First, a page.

Yesterday the Bank of Japan announced that it will be buying Japanese equity ETFs as well as property funds (REITs) to boost demand for risk assets. The BoJ has done this before but the timing of this announcement suggests a new push to accelerate monetary easing. This action is coming on the heels of the Government Pension Investment Fund's (GPIF) recent announcement that it will increase its allocation to Japanese and foreign shares to 25% from 12%.
The yen continued to sell off as a result of this accelerated easing and is now hovering around a 7-year low.
With the support from weaker yen and the official sector's renewed demand for shares, the equity markets had one way to go. The Nikkei 225 broke through 17k - a levels we haven't seen since 2007.
But while investors cheer this flood of liquidity, Japan’s lower-wage workers are being left behind. Wage increases in Japan are simply not keeping up with rising import prices (due to weaker yen) as well as with higher consumption taxes. And as the yen takes another leg down, many of Japan's workers, especially those who are non-union and part-time, will see their real wages decline further. Meanwhile, financial assets will be hitting new highs.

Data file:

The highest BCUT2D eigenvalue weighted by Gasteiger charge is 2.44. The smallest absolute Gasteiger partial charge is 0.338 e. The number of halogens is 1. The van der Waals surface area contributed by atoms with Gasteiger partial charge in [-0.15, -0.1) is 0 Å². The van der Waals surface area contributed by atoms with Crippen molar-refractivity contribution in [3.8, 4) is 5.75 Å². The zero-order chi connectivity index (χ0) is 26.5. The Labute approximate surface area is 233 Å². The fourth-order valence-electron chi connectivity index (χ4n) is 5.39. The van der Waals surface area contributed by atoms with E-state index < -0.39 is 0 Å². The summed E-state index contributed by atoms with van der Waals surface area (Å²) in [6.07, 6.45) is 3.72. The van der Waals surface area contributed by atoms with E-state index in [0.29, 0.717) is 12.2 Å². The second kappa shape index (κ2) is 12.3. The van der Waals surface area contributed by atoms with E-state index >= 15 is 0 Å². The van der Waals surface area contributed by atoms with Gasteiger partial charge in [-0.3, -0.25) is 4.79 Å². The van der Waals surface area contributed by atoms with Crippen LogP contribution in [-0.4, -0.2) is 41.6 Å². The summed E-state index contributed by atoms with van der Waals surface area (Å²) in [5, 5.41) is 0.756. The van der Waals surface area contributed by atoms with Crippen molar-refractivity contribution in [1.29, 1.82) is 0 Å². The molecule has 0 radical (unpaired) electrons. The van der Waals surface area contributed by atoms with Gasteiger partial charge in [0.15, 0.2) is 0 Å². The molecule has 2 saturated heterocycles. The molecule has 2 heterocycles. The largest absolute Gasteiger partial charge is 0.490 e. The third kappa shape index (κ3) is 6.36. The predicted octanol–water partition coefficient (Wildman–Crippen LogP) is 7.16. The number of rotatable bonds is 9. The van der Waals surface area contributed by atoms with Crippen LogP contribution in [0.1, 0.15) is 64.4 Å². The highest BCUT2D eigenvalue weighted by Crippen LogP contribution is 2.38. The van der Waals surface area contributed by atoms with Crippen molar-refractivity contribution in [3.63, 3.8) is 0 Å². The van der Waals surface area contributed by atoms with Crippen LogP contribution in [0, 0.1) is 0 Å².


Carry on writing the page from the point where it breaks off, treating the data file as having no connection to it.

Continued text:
For those who believe that "unconventional" monetary easing widens the gap between the wealthy and the poor (and there has been plenty of debate around the topic), Japan could become a prime (and possibly extreme) example of QE-driven inequality.
As a further confirmation of this trend, today's report on household sentiment was worse than expected. Negative real wage growth is just not being offset by rising share valuations - especially for households that simply have not participated in the rally. With no end in sight for BoJs unprecedented monetary expansion, the nation's households are likely to face more hardships ahead.
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